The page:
Plans for the weekend? The weather says, “Ha!”

What’s been weirdest among the many weird aspects of this weekend’s weather has been nearly two days of precipitation with a strong northwest wind.
In typical patterns, systems move up the east coast, dragging a cold front behind them. The cold front shifts the wind to the northwest and brings in colder and drier air. In this case, the wind started to shift on Friday. The rain continued, hard, through Friday and Saturday. Lighter on Saturday night, we saw or thought we saw some snow mixed in.
Three months earlier, we would have called the a three-day Nor’easter.It’s not uncommon for winter storms to strengthen as they get into the Gulf of Maine. Bombing out, they call it. The weather charts don’t show that this happened, only that the systems moved slowly.
There are breaks in the clouds now. There are whitecaps on the lake.
The fireplace, even if we had good, dry wood, doesn’t put out enough heat to fight against the wind and cold. The porch of the camp has single-pane windows with broad exposure to the northwest wind coming across the lake. When I was a kid, we had a pocket door and a pocket window on the wall that separated the porch from the main room. My father removed those during a renovation in the 70s. We could have used them this weekend.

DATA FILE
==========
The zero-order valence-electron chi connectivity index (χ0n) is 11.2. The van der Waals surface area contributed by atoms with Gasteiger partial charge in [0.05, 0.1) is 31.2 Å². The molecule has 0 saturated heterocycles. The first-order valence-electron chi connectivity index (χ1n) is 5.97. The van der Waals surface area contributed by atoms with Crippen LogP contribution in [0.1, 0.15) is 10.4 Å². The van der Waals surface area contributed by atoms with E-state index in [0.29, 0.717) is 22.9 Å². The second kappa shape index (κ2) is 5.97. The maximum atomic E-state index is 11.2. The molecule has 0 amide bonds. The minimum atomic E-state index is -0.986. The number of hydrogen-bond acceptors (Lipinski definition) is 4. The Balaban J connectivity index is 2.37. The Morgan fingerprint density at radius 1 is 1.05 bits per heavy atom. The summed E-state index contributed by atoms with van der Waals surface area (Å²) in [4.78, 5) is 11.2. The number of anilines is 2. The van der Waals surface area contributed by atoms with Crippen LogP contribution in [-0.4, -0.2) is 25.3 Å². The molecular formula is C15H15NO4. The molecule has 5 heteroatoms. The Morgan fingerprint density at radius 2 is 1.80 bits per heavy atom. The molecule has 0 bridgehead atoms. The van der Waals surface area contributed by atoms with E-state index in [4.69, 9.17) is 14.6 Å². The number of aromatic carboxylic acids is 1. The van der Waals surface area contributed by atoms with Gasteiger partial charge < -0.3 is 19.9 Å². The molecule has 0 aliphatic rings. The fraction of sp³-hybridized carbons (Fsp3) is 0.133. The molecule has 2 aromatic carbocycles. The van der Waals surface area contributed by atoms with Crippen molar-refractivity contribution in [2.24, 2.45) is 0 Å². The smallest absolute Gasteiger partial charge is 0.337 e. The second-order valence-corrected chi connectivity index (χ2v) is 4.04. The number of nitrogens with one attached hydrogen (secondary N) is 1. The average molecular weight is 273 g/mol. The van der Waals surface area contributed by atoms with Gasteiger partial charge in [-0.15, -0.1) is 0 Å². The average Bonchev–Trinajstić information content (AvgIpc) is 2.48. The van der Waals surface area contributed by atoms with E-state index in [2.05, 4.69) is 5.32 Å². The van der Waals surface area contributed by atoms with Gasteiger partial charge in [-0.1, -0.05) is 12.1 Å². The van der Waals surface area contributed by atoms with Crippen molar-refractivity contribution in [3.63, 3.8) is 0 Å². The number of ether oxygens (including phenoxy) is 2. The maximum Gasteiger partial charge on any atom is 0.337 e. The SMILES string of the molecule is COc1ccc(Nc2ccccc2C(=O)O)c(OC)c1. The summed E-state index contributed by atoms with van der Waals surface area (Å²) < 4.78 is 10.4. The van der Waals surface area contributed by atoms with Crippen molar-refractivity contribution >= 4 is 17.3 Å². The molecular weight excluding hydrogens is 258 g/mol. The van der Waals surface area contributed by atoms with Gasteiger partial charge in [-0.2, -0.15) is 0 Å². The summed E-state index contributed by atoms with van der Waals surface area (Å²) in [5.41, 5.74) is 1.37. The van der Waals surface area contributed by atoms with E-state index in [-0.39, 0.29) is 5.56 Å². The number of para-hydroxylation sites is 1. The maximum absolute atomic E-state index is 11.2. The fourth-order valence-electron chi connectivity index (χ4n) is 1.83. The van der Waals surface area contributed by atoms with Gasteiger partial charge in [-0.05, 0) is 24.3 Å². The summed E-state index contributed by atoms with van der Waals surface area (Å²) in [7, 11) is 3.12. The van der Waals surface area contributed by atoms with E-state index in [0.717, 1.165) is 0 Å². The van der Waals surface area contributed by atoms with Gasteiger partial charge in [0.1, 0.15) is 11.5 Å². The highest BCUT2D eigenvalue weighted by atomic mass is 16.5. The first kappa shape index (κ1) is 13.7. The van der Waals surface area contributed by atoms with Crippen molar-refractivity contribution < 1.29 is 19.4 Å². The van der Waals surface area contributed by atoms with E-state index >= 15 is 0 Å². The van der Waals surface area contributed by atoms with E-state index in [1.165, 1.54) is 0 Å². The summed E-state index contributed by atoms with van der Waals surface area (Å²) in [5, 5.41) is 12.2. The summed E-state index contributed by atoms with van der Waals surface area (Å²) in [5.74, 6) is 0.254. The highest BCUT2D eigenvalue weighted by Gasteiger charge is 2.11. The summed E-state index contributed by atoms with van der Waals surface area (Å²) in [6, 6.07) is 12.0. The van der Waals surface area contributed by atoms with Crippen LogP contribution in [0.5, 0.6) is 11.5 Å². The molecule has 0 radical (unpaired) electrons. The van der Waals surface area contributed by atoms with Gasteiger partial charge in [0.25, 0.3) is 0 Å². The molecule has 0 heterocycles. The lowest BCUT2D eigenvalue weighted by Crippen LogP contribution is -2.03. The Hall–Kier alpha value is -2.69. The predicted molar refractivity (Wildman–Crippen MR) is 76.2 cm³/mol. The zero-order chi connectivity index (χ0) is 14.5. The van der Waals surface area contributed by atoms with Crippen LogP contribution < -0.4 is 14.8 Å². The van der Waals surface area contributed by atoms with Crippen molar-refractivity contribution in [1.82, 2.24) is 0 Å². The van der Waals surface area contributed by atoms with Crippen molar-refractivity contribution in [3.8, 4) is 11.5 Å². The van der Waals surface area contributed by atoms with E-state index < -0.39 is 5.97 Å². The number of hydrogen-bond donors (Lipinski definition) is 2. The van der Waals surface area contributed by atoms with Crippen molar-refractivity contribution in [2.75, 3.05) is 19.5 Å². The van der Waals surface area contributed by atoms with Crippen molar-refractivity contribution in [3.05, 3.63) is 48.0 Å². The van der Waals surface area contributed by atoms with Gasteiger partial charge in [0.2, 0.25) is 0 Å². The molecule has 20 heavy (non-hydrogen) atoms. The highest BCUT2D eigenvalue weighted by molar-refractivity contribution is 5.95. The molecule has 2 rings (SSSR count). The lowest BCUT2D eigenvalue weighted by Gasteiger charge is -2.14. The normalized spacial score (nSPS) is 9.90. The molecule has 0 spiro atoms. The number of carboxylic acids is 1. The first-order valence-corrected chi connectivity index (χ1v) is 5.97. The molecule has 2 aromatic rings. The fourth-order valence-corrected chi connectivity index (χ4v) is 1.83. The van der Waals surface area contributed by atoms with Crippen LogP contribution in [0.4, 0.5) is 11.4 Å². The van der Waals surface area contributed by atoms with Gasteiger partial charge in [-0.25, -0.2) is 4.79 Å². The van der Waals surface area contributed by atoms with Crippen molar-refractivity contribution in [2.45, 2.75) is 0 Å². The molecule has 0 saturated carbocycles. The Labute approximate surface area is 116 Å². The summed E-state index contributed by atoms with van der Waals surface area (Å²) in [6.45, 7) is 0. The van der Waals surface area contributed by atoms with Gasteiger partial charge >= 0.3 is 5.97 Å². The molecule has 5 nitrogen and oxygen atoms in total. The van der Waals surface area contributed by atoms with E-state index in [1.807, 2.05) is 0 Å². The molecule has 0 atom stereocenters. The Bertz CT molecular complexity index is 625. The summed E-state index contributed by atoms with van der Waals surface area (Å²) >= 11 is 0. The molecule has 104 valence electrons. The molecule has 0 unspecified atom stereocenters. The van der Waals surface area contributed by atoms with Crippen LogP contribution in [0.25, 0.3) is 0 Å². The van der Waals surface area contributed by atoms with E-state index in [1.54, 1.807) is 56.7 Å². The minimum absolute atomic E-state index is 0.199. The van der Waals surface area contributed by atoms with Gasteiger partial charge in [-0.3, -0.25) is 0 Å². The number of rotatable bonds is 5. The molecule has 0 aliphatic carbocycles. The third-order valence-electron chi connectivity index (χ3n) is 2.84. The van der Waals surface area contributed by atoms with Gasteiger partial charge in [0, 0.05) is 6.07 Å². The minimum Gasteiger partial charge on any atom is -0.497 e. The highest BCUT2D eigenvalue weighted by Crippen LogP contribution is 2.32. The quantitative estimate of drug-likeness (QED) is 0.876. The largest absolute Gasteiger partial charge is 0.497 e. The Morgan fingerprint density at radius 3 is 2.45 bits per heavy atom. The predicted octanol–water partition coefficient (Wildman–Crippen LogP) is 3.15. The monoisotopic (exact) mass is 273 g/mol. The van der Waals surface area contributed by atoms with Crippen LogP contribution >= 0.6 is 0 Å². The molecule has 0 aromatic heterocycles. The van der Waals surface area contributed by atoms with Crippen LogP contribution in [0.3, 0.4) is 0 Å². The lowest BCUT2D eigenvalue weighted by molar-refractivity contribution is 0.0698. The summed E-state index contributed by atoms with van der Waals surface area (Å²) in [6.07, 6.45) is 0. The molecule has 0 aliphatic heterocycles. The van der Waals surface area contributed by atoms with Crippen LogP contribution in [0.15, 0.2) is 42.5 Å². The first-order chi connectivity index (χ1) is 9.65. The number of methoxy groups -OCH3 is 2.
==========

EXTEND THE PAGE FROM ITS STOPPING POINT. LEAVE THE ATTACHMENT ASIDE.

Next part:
We’re burning wood that’s long past its prime, stuff that was cut five or more years ago. My plan had been to cut and split the fallen hemlock that’s in the front yard. There was still plenty of good meat on much of the tree. Split, it’ll be good for both the fireplace and sauna. It was too cold and rainy on yesterday and on Friday, though, for me to spend very long outdoors.
The rain will stop. The winds will calm and shift again. By the end of the coming week, it’ll be 90.

Fading snow

With temps climbing into the 60s today, I decided to tempt fate and move the snow blower from the front yard to its summer place by the sheds. The last chunk of snow, well, really, ice, is almost gone from our deck.

The corner of our yard, sheltered from the sun, is still snow-covered. At the camp, there’s still a foot or more of ice that’s been pushed into the cove by the strong northwest winds.

I’m guessing that it will take at least a week, maybe even two, before the cove is open. We’re still hoping to open up around the first of May.

Dept. of Snow

It wasn’t enough that Holden won the top spot in last weekend’s snowfall totals. We need to keep our edge and so are trucking in more snow.

Feeding birds by way of ice

A few weeks ago,we had small amount of snow and ice. We also did not have any sand or ice melt. Son Mike and his crew were making repairs on our house. Mike used bird seed to give some traction. It worked pretty well.
Last Monday, we had more ice, so I tossed more bird seed on the ramp and driveway. The ensuing warmth and rain washed away the ice, leaving the seeds. Birds large and small are taking care of the rest.